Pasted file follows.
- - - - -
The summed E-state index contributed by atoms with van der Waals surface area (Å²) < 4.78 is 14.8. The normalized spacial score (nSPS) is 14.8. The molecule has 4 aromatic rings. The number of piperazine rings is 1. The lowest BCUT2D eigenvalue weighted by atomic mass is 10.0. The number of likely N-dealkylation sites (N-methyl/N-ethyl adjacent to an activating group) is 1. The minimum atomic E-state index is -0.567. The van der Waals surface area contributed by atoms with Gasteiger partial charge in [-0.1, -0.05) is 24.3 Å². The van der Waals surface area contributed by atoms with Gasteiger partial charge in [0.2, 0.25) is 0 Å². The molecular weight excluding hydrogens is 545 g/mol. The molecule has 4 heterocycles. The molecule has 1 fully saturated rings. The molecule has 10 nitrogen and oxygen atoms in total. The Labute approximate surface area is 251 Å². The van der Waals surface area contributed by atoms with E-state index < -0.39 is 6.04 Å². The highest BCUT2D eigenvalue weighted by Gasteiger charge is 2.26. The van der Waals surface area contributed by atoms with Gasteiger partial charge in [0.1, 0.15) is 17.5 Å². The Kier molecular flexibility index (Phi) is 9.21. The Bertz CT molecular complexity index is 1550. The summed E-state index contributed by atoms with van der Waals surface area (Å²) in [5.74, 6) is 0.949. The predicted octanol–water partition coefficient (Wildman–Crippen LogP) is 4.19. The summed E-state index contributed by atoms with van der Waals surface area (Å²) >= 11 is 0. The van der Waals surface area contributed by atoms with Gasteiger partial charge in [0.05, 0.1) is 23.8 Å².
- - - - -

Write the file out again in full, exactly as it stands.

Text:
The summed E-state index contributed by atoms with van der Waals surface area (Å²) < 4.78 is 14.8. The normalized spacial score (nSPS) is 14.8. The molecule has 4 aromatic rings. The number of piperazine rings is 1. The lowest BCUT2D eigenvalue weighted by atomic mass is 10.0. The number of likely N-dealkylation sites (N-methyl/N-ethyl adjacent to an activating group) is 1. The minimum atomic E-state index is -0.567. The van der Waals surface area contributed by atoms with Gasteiger partial charge in [-0.1, -0.05) is 24.3 Å². The van der Waals surface area contributed by atoms with Gasteiger partial charge in [0.2, 0.25) is 0 Å². The molecular weight excluding hydrogens is 545 g/mol. The molecule has 4 heterocycles. The molecule has 1 fully saturated rings. The molecule has 10 nitrogen and oxygen atoms in total. The Labute approximate surface area is 251 Å². The van der Waals surface area contributed by atoms with E-state index < -0.39 is 6.04 Å². The highest BCUT2D eigenvalue weighted by Gasteiger charge is 2.26. The van der Waals surface area contributed by atoms with Gasteiger partial charge in [0.1, 0.15) is 17.5 Å². The Kier molecular flexibility index (Phi) is 9.21. The Bertz CT molecular complexity index is 1550. The summed E-state index contributed by atoms with van der Waals surface area (Å²) in [5.74, 6) is 0.949. The predicted octanol–water partition coefficient (Wildman–Crippen LogP) is 4.19. The summed E-state index contributed by atoms with van der Waals surface area (Å²) >= 11 is 0. The van der Waals surface area contributed by atoms with Gasteiger partial charge in [0.05, 0.1) is 23.8 Å².